Ayurvedic cuisine was quite a challenge for me. During my week-long stay in late January and early February, the following disappeared from my daily diet: meat, fish, dairy products, potatoes, soups prepared with meat stock (they were replaced by water), colored beverages or soda. On my plate as the main ingredient in almost all dishes reigned rice or cakes (nan or chapatis); they were served with the following additions: nuts, fruit, cooked vegetables, all forms of coconut and a whole wide range of sauces. The Ayurvedic diet was almost completely devoid of spices. On request, you could season a dish with salt and pepper, which were anyway only alternatives of their European counterparts.
Where to sit and what to actually eat?
You can eat everything, as long as you remember that in the South you will often not get cutlery. When this happens, eat only using the right hand, because it is used to perform clean actions. As for the place, I advise with great heartache against eating street food, especially containing meat, unless it is at your own risk. it is enough that the preparation of the dish will be a little bit questionable hygienically, and something that a Hindu stomach can endure without difficulty, will destroy our holiday because we will get sick. Likewise, I advise against drinking any water other than bottled. Our stomachs are not prepared for Indian tap water.
Besides that, you can eat everything, because everything in India is worth a try. What then is worth a chance?
Dosa pancakes (dosai, dosha) are a very popular snack, they take the form of paper-thin pancakes made of beans and rice flour. Everyone eats them in the south in the company of sambar (thick, viscous soup) and chutney (thick sauce). The pancake stuffed with vegetable curry is called masala dosa.
Dhal (dal, daal) is not a dish per se, because this name refers to both the legume products and dishes that are prepared using them. Dhal is given either in the form of an addition to spiced curry dishes but also as a main dish served with rice or bread. In each region you will see yet another variety of this dish, so you should try it everywhere.
Idli are, beside dosa pancakes, the basic breakfast dish in the south of the country. These fluffy pancakes are given, like dosa ,with coconut and tomato chutney and vegetable sambar. It’s a really tasty and nutritious vegetarian meal.
Appom are paper thin fritters made from fermented rice flour. They are an almost mandatory addition to most dishes in the south.
Korma (kurma, qorma), which we can see at any Indian restaurant, this dish is recognized worldwide. Again, this is not the name of a specific dish; it refers to slowly simmered curry with yogurt or sour cream. Braising meat at a low temperature gives it an extraordinary softness, while the aroma of the ingredients used permeates through it. Korma is a truly royal dish, because it comes from the cuisine of Muslim rulers from the Mughal dynasty. Try it wherever possible.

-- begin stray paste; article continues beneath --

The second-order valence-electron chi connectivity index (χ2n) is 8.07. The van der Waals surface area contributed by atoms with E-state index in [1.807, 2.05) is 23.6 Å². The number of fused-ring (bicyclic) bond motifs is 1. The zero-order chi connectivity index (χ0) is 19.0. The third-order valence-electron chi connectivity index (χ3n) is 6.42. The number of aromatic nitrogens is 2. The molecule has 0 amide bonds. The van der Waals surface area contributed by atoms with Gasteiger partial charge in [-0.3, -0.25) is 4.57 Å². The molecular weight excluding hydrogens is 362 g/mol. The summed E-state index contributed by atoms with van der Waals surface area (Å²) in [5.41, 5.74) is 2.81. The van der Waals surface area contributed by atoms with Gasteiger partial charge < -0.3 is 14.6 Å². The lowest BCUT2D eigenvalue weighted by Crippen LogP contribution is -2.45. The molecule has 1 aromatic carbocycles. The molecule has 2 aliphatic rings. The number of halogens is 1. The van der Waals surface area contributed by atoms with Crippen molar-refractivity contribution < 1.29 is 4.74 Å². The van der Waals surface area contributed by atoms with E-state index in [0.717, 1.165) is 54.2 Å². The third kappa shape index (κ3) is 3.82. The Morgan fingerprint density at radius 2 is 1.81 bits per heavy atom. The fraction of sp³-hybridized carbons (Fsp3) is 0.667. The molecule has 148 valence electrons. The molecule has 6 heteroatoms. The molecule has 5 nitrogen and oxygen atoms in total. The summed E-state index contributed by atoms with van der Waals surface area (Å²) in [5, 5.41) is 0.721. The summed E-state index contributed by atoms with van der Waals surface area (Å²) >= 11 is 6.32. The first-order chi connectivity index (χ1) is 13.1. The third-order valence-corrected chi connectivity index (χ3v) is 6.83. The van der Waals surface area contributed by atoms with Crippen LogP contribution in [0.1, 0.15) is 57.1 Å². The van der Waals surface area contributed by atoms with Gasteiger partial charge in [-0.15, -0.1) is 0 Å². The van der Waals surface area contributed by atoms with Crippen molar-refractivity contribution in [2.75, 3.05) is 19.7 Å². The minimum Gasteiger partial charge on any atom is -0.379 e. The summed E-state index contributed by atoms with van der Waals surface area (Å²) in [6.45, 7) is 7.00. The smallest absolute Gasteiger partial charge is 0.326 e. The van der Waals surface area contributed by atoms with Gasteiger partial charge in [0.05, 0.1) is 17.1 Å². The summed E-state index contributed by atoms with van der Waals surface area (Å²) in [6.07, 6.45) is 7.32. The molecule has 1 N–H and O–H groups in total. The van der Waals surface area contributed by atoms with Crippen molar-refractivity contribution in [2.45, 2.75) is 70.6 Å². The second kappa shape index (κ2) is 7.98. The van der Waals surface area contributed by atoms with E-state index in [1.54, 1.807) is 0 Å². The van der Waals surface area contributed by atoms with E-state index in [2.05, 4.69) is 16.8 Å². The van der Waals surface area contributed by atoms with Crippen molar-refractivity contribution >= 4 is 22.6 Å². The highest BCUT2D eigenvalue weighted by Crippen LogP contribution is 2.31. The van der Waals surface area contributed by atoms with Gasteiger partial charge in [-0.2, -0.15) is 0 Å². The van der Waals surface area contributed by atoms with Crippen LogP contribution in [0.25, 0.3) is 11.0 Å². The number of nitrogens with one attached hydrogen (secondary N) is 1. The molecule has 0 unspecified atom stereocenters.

Another dish common in India during the reign of the Mughal dynasty, is the biryani. It is a dish consisting of aromatic rice baked with meat. And again, there are many varieties of biryani, using different types of meat (usually chicken or lamb) and various spices. Classic biryani comes in two varieties. Kachchi requires great artistry from the chef, as marinated meat, rice, and spices are arranged in one pot. Then the lid is sealed with dough made of flour and water and it is cooked slowly over low heat. Artistry is required of the chef in order to achieve perfectly cooked meat because you have to time it perfectly. The easier variant, in which the meat and rice are cooked separately and then arranged in a single vessel and baked, is called pukki (pakki).
Thoral is thinly shredded cabbage, cooked with shredded coconut, small pieces of vegetables, onion and chili. You can eat thoral instead of rice because it goes well with curry.
Sadya is a traditional Kerala feast, served on special occasions. A giant banana leaf acts as the plate, the cutlery is our right hand (definitely remember this). On the leaf we will find from 10 to 20 different dishes. I suggest you first try a bit of everything and then decide on what tastes the best. Additional helpings are free. We can find rice with curry, various salads, thoral, banana chips and at least one dessert. For example, payasam, or short pieces of rice noodles in coconut milk, with raisins and cashews. This is by far the most delicious dish that I ate during this stay in India. After the meal, we fold the leaf in half. But if we want to leave the table, we have to ask the two people sitting the closest for permission. Every country has its customs.
Thali is another popular dish in the south of India, referred to as the ‘dish on a tray’. It is a delicious, quick and inexpensive meal consisting of rice, ciapati cakes, puri, papadam or roti, surrounded by small katori cups containing various additives: dal, sauces, vegetables, yogurt, chutney. There are many regional variations of thali so you should try it everywhere. The cost of this meal varies from 10 to 30 rupees, or about … 1,50 zł. It is impossible to describe everything that is worth trying in India. Surely everyone will find something to suit their taste buds. This short list includes specialties that I myself had the opportunity to try, and that with a clear conscience I can recommend to you. Bon Appetit!